Are you busy and not productive?

by | Apr 22, 2022 | 0 comments

Do you find that in your working day you are only making the slightest bit of progress in a million directions? Is your to do-list a mile long and you never get anything accomplished? Are you busy and not productive? Let’s have a look at a few ways we can become more productive and time efficient.

Saying “No”

It can be difficult to say no to a colleague or your boss when they ask you to do a piece of work. Many of us say yes to things because we are keen to please and make a difference. It is worth considering though, if you are saying “yes” to colleague by taking on yet another piece of work, who or what are you saying “no” to? The answer is that you are most likely saying no to yourself. The to-do list gets longer, and you may have to stay late to finish your own work which has a knock-on effect to on other aspect of your life. It is not easy saying no. What you can do is pause and think for a moment if it is feasible for you to take on this piece of work. Ask yourself again, if I am saying yes to this who or what am I saying no to.

If you are going to say no, say it with conviction. It is much better to say, “I can’t do this right now” as opposed to “I will try and make this work” and letting the person down later.

Managing Distractions

Do you ever find yourself saying, there are not enough hours in the day for me to get my work done? If so, take some time to reflect on the distractions and interruptions in your day. There is no denying that some distractions are out of our control. However, we can control how we manage our emails, social media, notifications, and unnecessary meetings. The costs on productivity associated with quickly checking a message or a notification on your device when you are in the middle of a task are substantial. While we think we are multi-tasking and being productive, our brains do not react very well to the interruption. According to Gloria Mark, it can take on average 25 minutes to resume working on a task after we have been interrupted. So how can we manage these distractions?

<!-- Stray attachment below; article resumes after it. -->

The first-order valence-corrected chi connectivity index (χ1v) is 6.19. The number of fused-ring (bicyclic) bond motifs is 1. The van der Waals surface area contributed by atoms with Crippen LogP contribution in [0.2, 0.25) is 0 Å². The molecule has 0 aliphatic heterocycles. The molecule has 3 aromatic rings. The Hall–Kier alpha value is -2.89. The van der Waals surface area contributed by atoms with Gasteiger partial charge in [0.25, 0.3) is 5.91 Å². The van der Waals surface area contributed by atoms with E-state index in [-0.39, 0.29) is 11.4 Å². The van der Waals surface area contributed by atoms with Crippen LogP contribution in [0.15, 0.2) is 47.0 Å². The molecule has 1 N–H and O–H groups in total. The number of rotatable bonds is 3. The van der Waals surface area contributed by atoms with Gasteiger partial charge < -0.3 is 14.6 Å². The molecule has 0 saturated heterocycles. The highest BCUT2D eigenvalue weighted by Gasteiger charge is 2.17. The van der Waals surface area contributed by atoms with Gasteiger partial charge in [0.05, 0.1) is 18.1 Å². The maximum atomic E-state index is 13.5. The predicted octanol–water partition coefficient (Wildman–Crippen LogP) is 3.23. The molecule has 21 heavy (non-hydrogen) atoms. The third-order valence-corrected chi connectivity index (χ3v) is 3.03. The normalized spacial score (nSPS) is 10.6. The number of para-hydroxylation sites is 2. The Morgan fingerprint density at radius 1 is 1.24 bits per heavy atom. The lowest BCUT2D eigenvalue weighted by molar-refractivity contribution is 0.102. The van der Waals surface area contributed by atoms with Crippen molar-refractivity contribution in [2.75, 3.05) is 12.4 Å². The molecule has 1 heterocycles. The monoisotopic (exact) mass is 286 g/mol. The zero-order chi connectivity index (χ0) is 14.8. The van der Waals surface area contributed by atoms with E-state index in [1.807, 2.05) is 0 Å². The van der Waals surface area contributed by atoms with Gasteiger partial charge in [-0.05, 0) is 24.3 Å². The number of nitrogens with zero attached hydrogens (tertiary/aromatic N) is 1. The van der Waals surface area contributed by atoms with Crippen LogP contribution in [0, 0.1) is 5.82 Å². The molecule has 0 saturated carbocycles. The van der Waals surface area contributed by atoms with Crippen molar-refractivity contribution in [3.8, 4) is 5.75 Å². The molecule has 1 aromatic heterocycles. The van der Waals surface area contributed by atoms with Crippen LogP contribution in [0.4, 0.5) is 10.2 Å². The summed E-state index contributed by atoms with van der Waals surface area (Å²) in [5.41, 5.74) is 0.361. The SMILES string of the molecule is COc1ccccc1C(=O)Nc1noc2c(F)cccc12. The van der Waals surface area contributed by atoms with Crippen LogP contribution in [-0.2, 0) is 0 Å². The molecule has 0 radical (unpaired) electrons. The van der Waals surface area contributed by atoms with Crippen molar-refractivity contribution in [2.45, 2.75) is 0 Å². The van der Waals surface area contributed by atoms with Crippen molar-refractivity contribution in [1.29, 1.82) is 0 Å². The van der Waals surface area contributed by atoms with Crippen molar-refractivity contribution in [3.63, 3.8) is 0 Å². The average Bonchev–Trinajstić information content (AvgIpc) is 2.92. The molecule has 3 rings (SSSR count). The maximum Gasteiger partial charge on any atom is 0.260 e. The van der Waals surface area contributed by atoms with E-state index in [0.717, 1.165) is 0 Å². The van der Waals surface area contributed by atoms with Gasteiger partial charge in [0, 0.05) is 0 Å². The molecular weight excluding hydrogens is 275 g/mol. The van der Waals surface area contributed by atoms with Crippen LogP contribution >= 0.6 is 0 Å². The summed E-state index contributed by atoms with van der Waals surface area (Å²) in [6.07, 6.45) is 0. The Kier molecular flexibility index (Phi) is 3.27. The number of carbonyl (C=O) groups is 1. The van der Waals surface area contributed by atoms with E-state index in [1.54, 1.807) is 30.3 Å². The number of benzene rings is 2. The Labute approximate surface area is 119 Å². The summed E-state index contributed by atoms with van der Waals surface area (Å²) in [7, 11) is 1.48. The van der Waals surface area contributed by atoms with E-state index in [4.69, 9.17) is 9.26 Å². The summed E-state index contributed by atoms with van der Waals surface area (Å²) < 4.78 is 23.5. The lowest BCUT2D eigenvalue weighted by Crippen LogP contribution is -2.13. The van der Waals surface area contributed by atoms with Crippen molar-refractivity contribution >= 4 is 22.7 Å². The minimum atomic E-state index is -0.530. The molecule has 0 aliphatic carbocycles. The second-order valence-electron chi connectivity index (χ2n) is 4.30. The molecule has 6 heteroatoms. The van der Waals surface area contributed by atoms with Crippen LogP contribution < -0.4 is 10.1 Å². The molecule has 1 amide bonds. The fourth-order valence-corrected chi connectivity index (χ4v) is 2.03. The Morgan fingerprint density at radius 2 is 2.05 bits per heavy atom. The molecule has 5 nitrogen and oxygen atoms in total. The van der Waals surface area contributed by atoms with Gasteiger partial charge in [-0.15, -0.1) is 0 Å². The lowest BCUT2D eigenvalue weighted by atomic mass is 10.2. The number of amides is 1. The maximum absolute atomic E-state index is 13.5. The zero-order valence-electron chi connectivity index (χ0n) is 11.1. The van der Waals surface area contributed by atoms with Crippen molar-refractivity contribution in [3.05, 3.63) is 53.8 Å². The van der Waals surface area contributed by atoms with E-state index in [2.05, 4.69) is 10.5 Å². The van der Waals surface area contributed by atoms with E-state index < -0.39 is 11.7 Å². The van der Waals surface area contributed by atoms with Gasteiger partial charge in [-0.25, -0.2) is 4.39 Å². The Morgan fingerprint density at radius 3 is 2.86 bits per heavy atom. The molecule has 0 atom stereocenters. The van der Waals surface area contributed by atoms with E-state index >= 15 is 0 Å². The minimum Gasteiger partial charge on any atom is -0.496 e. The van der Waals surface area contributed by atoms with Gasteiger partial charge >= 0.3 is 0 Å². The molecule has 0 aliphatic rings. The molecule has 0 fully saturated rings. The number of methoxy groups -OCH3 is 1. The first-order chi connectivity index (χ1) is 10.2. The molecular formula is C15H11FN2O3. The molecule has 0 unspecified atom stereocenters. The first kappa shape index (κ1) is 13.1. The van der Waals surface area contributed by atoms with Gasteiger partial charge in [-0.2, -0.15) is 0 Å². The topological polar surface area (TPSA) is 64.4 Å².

Check your emails only if you have the time, attention, and energy to deal with them. Set some time aside in your diary at times throughout the day to check your email. When you are trying to do a focused piece of work, close your email application if possible.

Put your phone on airplane mode. If you find that it is still too easy for you to remove airplane mode, put your device in a drawer so you cannot see it.

If you are the recipient of a meeting request, ask yourself:

  • Is this meeting necessary?
  • Have you detailed an agenda for the meeting? If not, ask for one.

Challenge yourself as to whether it is necessary for you to attend every meeting that arrives in your diary.

Time Management

There is a time in the day where we are most productive. That might be early in the morning or late at night. For me it is once I have my mid-morning coffee at a 11 o’ clock. This is when I do my creative work when I need to think outside the box. Alternatively, 3 o’ clock is my least productive time of the day. This is when I check my emails or do my administrative work.

Rather than avoiding your most taxing piece of work, tackle it head on at the beginning of the day. Finally, when you need to do a really focussed piece of work, enter monk mode. Remove all distractions and place yourself in an environment where you can get your work done.

I recently read “Essentialism: The Disciplined Pursuit of Less” by Greg McKeown which formed the inspiration for this article. McKeown says, pause to discern what really matters, say no to everything except the essential, get the right things done and choose carefully to do great work.